When the trial court sustained the motion for summary judgment plaintiff moved for leave to file a supplemental affidavit in opposition. The court reserved ruling on the motion until the submission of the affidavit. When the supplemental affidavit was submitted the trial court denied the motion to file it, as well as a motion to vacate the summary judgment. The case was decided on the pleadings, the motion for summary judgment and the filed affidavits.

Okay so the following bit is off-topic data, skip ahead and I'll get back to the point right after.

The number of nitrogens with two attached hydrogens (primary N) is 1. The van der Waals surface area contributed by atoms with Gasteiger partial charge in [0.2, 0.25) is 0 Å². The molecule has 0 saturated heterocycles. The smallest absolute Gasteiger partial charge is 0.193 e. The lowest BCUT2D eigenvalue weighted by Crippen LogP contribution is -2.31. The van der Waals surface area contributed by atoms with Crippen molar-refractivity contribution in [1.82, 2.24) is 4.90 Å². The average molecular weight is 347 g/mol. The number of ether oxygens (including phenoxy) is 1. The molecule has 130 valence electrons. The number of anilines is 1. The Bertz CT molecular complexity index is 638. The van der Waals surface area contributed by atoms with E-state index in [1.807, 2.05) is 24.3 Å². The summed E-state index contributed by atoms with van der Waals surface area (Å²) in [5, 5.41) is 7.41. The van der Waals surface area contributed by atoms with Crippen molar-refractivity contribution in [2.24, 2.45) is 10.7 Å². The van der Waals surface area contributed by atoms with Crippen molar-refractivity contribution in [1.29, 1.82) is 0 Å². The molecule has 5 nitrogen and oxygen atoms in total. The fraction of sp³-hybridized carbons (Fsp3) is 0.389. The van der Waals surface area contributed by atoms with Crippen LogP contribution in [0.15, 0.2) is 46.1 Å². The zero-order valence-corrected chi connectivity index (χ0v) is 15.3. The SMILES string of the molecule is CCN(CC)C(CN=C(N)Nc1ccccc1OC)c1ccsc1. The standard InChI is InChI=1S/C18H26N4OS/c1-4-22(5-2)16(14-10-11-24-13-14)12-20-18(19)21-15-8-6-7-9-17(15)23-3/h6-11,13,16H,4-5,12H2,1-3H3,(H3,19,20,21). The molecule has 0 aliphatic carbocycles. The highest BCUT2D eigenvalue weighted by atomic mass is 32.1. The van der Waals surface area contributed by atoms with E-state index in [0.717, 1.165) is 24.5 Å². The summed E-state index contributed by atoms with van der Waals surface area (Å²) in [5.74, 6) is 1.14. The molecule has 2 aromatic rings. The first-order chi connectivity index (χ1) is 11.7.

Ewald owned the Automobile Service Station at 5035 South Western Boulevard, Chicago. He leased the premises to Ryan Oil Company for a term which ultimately expired on January 10, 1961. The chattels were installed and paid for by plaintiff, Ryan Oil Company, during the term of its lease. They were not attached to the realty. The lease between Ewald and plaintiff contains several provisions pertinent to the ownership and right to possession of the chattels. Paragraph 2 provides that at the expiration of the lease, "the party of the second part [Ryan Oil Company] shall have . . . the right at any time within 30 days after such termination, to . . . remove from said premises, any equipment, unattached to the realty, by it at any time placed thereon." Paragraph 3 recited that, "At the expiration of said lease party of the second part [Ryan Oil Company] will return to the party of the first part [Ewald] the premises and equipment thereon, other than equipment placed thereon by it in good condition. . . ." The last paragraph said, "It is further mutually agreed that all buildings, tanks, pumps, fixtures, and improvements of every kind and description to be erected after the date of this lease shall first be approved by the party of the first part [Ewald] and be the property of and belong exclusively to the party of the second part [Ryan Oil Company] free from any liens or encumbrances, and upon the termination of this lease all such structures, buildings, improvements, fixtures, tanks, pumps and appliances installed, constructed or erected upon said premises by the party of the second part [Ryan Oil Company] shall be the property of and belong exclusively to the party of the first part [Ewald]." The last clause is the first and only provision in the lease indicating that any equipment was the property of Ewald.